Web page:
Ceci Maher

State Senator

Ceci Maher

Deputy President Pro Tempore

Working Together For Our Communities

February 7, 2023

Senators Maher and Anwar Support Free School Lunch Legislation As It Receives Public Hearing In Children’s Committee

Today, as legislation that would expand school meal programs to ensure no student goes hungry received a public hearing in the Children’s Committee, State Senator Ceci Maher (D-Wilton), Senate Chair of the Children’s Committee, and State Senator Saud Anwar (D-South Windsor), Senate Chair of the Public Health Committee and former Chair of the Children’s Committee, gave the bill their support. The bill in question would expand school meal programs for all students, with funding through State Board of Education grants, and is a response to the end of federal programs that provided universal K-12 meals during the COVID-19 pandemic and ended in late 2022.

“”One in six children in the United States struggles with hunger, and one in eight in Connecticut,” said Sen. Maher. “For the last nearly three years, one of the few silver linings of the pandemic was federal policies making sure every student learning wasn’t doing so on an empty stomach. With those programs gone, countless families and students are struggling. But those programs also proved we can do this, and we can do it in a way that protects students and families. I’m grateful for the testimony from so many supporters of this bill and hope to see this bill become law.”

“Studies show that children at risk of hunger are more likely to experience developmental issues. They’re more likely to have lower math scores, more likely to repeat a grade. Hungry children can’t properly learn. Young children who experience food insecurity early in life are more likely to lag behind their peers in school,” said Sen. Anwar. “This isn’t just a crisis of hunger on its own but an alarming threat that could hamper Connecticut children’s long-term development. We need to take strides to support public health, our children and our families, too many of which are struggling today. Free school lunches will provide benefits in the short- and long-terms alike.”

Senate Bill 929, “An Act Expanding School Meal Programs To Provide Free School Meals To All Students,” seeks to provide free school meals to all students, doing so by creating grants for schools and school boards through the State Board of Education. Sens. Maher and Anwar in January stood with school officials from across the state to advocate for free student lunches upon the ending of federal funding support in late 2022.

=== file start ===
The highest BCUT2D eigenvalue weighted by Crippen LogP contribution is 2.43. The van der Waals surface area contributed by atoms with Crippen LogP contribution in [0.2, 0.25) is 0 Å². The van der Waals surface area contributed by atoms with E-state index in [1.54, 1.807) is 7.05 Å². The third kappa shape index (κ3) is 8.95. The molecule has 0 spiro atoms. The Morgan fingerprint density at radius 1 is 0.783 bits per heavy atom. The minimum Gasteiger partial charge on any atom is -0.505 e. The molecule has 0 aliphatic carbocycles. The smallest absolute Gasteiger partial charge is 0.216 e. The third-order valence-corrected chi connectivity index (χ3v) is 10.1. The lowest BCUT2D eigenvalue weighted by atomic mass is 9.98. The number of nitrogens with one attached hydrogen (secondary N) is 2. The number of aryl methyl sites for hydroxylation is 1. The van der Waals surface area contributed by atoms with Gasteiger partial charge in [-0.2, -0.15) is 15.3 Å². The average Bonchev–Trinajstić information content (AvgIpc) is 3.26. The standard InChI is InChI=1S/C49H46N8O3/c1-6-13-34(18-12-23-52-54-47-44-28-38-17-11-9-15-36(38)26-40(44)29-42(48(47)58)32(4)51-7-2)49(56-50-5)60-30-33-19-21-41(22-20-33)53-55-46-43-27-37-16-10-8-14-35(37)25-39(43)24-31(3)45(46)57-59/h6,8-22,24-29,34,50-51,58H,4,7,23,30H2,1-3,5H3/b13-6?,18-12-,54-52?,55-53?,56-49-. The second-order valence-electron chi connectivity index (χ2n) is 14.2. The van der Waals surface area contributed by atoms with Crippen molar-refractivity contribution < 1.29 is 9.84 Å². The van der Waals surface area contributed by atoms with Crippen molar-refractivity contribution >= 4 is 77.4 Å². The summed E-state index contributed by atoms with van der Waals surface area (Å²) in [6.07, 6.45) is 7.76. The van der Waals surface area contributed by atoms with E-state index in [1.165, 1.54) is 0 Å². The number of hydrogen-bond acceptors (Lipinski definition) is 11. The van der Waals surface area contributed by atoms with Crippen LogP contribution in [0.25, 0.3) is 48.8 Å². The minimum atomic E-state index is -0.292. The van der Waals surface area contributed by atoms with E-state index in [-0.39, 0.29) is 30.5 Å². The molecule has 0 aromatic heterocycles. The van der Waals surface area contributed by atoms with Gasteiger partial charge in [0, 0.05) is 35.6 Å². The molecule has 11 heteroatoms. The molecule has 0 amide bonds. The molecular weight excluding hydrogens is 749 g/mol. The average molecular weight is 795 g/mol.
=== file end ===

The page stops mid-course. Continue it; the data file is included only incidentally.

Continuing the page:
Written testimony provided to the Children’s Committee prior to Tuesday’s public hearing was universally supportive of Senate Bill 929, with a wide-ranging show of support from parents, teachers, school officials and a number of organizational leaders. Their reasons for support were numerous; Karen Asetta, school business manager for East Hampton Public Schools, said the end of school lunch support may drop student participation in East Hampton school lunch programs by as much as 40%, requiring layoffs among workers who remained in schools during the worst conditions of the COVID-19 pandemic to feed hungry students. Abby Kassman-Harned, director of food and nutrition services for Tolland Public Schools, noted that students in school cafeterias are now foregoing free meals, despite qualifying for them, due to stigma.

Lisa Cacace, food service manager for Cromwell High School, said the end of “free” lunches led to a drop of almost 20% of students receiving lunch and that “as the students come through the line almost all of them ask how much money they do or don’t have. They should not be worried about this. They should be receiving a balanced meal and focus on learning.”

Paul Sworkin, a pediatrician and Executive Vice President for Child Community Health at Connecticut Children’s Medical Center, said that nearly 40% of families the hospital system screens experience food insecurity. “As a developmental-behavioral pediatrician I can assure you that kids cannot learn to their fullest potential if they are hungry,” Sworkin said. “By making no-cost school lunch available to all children, we can destigmatize free school lunch and best of all, help ensure that hunger does not harm any child’s readiness to learn during the school day.”

“Nearly 92,000 children, or 12.6%, in Connecticut are food insecure with thousands more in households that are just getting by,” said Jason Jakubowski, President and CEO of Connecticut Foodshare. “Of those 92,000 children, 25% of them do not qualify for government assistance.” He noted that CT Foodshare saw a “significant increase” in attendance at food pantries when school meal programs started. “We, as a society, have both the resources and the ability to feed our school children – and if the federal government will no longer cover the expense of school meals, then we (as a state) need to,” Jakubowski said.